Also, this is a great opportunity for you to save all of your selections. In the coming steps we will add effects to each of these shapes. We will need to quickly load these selections. Photoshop offers a great selection memory system, which will save you time if you use it.
Command-click on the "base" layer's Icon inside of the Main folder. The shape's selection will appear selected. From the menu bar, click Select > Save Selection. Type in "Main_base" for the Name of the selection. After making sure the Channel is set to New, press OK. You have just successfully saved the selection.
Repeat this for each "base" layer. To retrieve the selections, simply to go Select > Load Selection. Choose the Channel Selection you want, and press OK. Below is a rough example of what you should see from the Load Selection interface. The list isn't completed yet in the screenshot, there would be several more shapes if I did it for all of them. Notice the naming of the selections. It is very clean and organized which I always appreciate later on.
We will now create our first illusion of depth. Duplicate the the Main "base" layer and rename it to "innerGlowDark." Open the Blending Options, and set the Fill Opacity to 0%. Click on the Inner Glow tab. Set the Blending Mode to Normal with the Opacity at 75%. Set the Color to #353535. Use a Size of 30px.
Now we need to add some customized gradients from the edges inward. Load the "Main_base" selection. Press D to set the Foreground and Background colors to the default settings of Black and White. Select the Gradient Tool, and in the Options Panel, click on the Gradient Editor to open up the options for it. In the Presets area, click on the second icon. If you hover your mouse over it, a tool tip will pop up saying "Foreground to Transparent." Once this is selected, start clicking and dragging from the outside of the interface and releasing when you have dragged it about 10-40 pixels into the interface. Do this multiple times from the top down, left in, right in, and bottom up. Make sure to keep these gradients on separate layers, and experiment with lowing and raising the Opacity of each layer to get a realistic looking effect for each gradient layer.
After you finish, grab the Eraser Tool with a Size of 35px and a Hardness of 20% and clean up any parts that are too dark and too messy. Again, experiment with those settings, and just make sure you give this step the time it deserves.
This step will require a lot of patience and experimenting. You must understand the basics of lighting, the Gradient Tool and the Eraser Tool to be successful here. One tip I can give you for now is to make sure that the right edge of your interface is darker than the left side, overall. This is generally because of where the light source is coming from (the top-left). Try to match my result (as seen below) as closely as you can. To give you a little perspective, I used about 15-20 gradient layers total to create all of those extra shadows. Once you are happy with your result, you can definitely Merge (Command + E) all of the layers together to minimize your PSD file size.
Now we need to add some lighter parts to contrast the darker parts. First, we will start with the bottom section, right next to the left and right button shapes. Using the Brush Tool, make both a darker and and a lighter area to the top left of the left button. Create something like what you see in the after image. Once you are happy with your result on the left side, repeat the basic ideas behind Steps 5 - 6 to duplicate the effect on the right side. To maintain realism, make the right side slightly darker than the left side to match the light source.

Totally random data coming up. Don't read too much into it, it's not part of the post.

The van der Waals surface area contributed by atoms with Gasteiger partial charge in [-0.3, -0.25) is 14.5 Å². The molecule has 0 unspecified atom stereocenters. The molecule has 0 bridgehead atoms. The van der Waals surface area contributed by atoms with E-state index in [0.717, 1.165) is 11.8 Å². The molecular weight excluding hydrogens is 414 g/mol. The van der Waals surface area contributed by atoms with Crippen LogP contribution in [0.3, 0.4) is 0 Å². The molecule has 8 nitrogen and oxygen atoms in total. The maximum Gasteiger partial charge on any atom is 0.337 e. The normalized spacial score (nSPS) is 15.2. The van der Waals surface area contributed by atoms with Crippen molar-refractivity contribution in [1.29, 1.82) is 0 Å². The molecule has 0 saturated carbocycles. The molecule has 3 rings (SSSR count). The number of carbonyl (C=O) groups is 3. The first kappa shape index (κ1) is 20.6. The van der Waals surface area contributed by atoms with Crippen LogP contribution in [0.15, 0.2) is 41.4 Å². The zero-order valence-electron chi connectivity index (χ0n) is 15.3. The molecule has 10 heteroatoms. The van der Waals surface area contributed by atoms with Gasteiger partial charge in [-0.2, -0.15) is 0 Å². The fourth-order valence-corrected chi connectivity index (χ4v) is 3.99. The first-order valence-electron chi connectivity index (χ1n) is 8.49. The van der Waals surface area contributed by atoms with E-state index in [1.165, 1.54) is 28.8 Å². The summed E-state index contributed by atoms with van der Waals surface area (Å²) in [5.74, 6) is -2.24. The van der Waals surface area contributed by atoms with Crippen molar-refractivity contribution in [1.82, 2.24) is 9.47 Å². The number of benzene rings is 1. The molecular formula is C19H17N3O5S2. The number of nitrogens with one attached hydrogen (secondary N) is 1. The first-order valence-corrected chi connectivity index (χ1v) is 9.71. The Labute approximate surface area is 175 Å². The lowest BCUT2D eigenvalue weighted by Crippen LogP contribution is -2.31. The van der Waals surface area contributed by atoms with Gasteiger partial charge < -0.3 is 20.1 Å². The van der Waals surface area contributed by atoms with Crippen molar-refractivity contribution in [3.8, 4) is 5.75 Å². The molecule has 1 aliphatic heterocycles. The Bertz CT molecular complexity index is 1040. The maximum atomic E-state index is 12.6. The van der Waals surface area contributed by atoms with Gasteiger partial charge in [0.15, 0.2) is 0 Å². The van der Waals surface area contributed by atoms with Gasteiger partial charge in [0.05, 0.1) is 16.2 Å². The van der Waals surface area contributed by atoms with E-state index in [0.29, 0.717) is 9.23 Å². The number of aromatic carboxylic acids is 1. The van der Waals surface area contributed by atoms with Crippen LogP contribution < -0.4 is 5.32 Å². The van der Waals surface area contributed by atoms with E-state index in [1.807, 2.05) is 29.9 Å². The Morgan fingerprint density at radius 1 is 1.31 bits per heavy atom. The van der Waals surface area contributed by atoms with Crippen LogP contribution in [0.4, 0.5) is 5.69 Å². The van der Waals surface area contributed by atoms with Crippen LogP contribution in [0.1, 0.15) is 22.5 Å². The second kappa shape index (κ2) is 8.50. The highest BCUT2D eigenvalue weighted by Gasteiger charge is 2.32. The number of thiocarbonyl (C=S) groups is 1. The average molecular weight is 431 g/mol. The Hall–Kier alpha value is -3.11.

Please note that dark button shapes will be changed later on. It only looks odd because there are no insets around the edges of it, yet.
The interface is starting to look more 3D now, let's continue by adding some white shines and highlights to the top of the Main shape. Using the Brush Tool, manually create the effect shown below. You may also use the Selection Tool to start off with. You can create the basic shape, and then use the Blur Tool and the Smudge Tool to fade the edges out. There are at least 10 ways I can think of to create the result I here. I would recommend using the Selection Tool, the Gradient Tool, and the Brush Tool all together. Here is a quick Before and After example for you to follow. Again, make sure to apply more of the effect to the left side of the interface.
Now that we have some nice shading and highlights, we can start to see a metal/plastic effect developing. I prefer a glossy metal look for my interfaces. The most effective way to create this effect is to use the Noise Filter. First, collapse the "Main" folder that we have been working in this whole time. Create a Duplicate of this folder, and Flatten it by pressing Command + E. Move this flattened layer back inside the original "Main" folder, and move it to the top-most layer slot within the folder. Rename this layer to "Flat_Noise." Load the "Main_base" selection, and go to Filter > Noise > Add Noise. Type in 5 for the amount, select Gaussian, check the Monochromatic box and then click OK. Lower the "Flat_Noise" Opacity to about 25%. You want the noise effect to be subtle, and not overpowering. If some parts are too strong or grainy, use the Eraser Tool with a low Opacity and Flow percentages to clean up the areas you don't like.